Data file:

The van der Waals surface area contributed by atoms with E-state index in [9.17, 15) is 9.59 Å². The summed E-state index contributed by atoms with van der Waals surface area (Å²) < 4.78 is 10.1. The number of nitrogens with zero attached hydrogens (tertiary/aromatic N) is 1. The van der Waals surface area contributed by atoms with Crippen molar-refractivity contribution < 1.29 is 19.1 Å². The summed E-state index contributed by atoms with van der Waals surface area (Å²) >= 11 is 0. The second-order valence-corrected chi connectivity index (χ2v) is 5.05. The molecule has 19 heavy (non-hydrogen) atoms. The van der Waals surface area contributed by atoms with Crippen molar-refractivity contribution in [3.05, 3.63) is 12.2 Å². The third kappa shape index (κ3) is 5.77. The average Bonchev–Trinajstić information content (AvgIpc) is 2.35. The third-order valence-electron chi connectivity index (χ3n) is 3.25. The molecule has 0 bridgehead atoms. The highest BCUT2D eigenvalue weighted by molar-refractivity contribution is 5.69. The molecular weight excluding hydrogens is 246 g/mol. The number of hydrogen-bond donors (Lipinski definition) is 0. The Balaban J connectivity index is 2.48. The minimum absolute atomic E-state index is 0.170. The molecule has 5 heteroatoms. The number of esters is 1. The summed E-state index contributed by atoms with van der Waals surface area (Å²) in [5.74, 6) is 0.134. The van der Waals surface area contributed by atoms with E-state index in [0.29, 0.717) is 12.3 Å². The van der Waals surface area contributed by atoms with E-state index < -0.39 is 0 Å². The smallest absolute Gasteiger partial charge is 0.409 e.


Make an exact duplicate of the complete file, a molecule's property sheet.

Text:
The van der Waals surface area contributed by atoms with E-state index in [9.17, 15) is 9.59 Å². The summed E-state index contributed by atoms with van der Waals surface area (Å²) < 4.78 is 10.1. The number of nitrogens with zero attached hydrogens (tertiary/aromatic N) is 1. The van der Waals surface area contributed by atoms with Crippen molar-refractivity contribution < 1.29 is 19.1 Å². The summed E-state index contributed by atoms with van der Waals surface area (Å²) >= 11 is 0. The second-order valence-corrected chi connectivity index (χ2v) is 5.05. The molecule has 19 heavy (non-hydrogen) atoms. The van der Waals surface area contributed by atoms with Crippen molar-refractivity contribution in [3.05, 3.63) is 12.2 Å². The third kappa shape index (κ3) is 5.77. The average Bonchev–Trinajstić information content (AvgIpc) is 2.35. The third-order valence-electron chi connectivity index (χ3n) is 3.25. The molecule has 0 bridgehead atoms. The highest BCUT2D eigenvalue weighted by molar-refractivity contribution is 5.69. The molecular weight excluding hydrogens is 246 g/mol. The number of hydrogen-bond donors (Lipinski definition) is 0. The Balaban J connectivity index is 2.48. The minimum absolute atomic E-state index is 0.170. The molecule has 5 heteroatoms. The number of esters is 1. The summed E-state index contributed by atoms with van der Waals surface area (Å²) in [5.74, 6) is 0.134. The van der Waals surface area contributed by atoms with E-state index in [0.29, 0.717) is 12.3 Å². The van der Waals surface area contributed by atoms with E-state index < -0.39 is 0 Å². The smallest absolute Gasteiger partial charge is 0.409 e.